(the study of signs and symbols)
(the production and interpretation [of signs] in
the context of communication and interaction)
The dictionary describes semiotics as the study of signs and sign processes (semiosis), indication, designation, likeness, analogy, metaphor, symbolism, signification, and communication. Simply put, it’s “the study of signs and symbols". It is the complex relationship between written signs and the concepts they represent. Semiotics is the power of the messages images convey.
We take a look at definitions from Andrew Foster, illustrator and lecturer at Central Saint Martin’s College of Art and Design, Andrew Stiff, head of the Digital Arts MA at London's University of the Arts, Johnathan Barnbrook, typographer and designer and Paddy Whannel.
In a modest form, semiotics can be described as the study of signs in a much broader perspective which includes representing or standing for a separate meaning. Semiotics can also be defined as by Whannel: “Semiotics tells us things we already know in a language we will never understand.” On an instinctual level, semiotics involves things we already know, however semiotics is an important part of the designing process as it allows the viewer (the people designed for) to understand the relationship between signs, their meaning and the interpretation.
"Illustrators are visual thinkers, not stylists." Foster said.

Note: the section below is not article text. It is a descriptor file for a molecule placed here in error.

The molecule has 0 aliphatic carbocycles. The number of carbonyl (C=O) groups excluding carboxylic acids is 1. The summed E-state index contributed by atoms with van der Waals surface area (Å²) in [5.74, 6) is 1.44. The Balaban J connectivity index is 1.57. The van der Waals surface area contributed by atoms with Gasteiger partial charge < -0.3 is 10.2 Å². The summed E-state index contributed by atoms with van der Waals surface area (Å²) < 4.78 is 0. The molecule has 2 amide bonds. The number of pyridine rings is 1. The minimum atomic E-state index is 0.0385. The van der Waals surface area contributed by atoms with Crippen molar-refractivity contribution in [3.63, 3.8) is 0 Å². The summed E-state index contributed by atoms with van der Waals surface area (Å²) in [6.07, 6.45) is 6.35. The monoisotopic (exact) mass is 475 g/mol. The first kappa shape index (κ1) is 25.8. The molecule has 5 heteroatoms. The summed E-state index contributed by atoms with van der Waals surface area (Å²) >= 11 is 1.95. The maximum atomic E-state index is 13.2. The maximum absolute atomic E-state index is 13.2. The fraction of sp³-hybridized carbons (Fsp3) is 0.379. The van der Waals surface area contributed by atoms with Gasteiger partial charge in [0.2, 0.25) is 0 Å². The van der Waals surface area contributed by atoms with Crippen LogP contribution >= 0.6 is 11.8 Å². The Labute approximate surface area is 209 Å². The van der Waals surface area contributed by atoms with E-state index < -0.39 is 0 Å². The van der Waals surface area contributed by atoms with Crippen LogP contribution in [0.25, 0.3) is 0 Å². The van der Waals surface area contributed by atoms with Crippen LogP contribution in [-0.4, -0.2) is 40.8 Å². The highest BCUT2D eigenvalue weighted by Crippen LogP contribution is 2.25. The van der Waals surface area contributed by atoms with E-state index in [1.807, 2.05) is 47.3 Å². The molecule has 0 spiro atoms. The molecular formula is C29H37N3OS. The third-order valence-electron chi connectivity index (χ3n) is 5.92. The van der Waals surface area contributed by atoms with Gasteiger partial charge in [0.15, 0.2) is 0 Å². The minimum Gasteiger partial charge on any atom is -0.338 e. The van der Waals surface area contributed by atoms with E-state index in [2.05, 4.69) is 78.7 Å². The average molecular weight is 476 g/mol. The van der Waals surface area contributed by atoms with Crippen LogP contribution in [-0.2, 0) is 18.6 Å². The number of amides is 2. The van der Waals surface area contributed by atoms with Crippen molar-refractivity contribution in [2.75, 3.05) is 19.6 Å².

Regardless, "[Semiotics] has allowed us to re-evaluate our surrounding systems and processes. No-one in a visual profession can ignore this subject's importance." says Stiff.
Barnbrook supports this statement: "Deconstruction is the reason I'm a typographer," he says. "There's always a difference between the signified and the signifier."
The creative potentials that surface from the breaches between meaning and object are open to exploitation by the crafty designer. According to Barnbrook, half the fun comes from playing with relationships, which are, "Often unconsciously understood by the viewer." As Foster notes, "Illustration can change people's opinions."
The viewer's unconscious ability to make connections is effectively the b-side of semiotics. "There may be a desired meaning in the relationship between signifier and signified on behalf of the creator, but it is the audience that has to interpret the meaning," says Stiff.
It's a balancing act, however design talent is a visual language of your own which others find attractive. "The method of placing signs and symbols in a piece of work - an advert, painting or film - will always be about craft," says Stiff.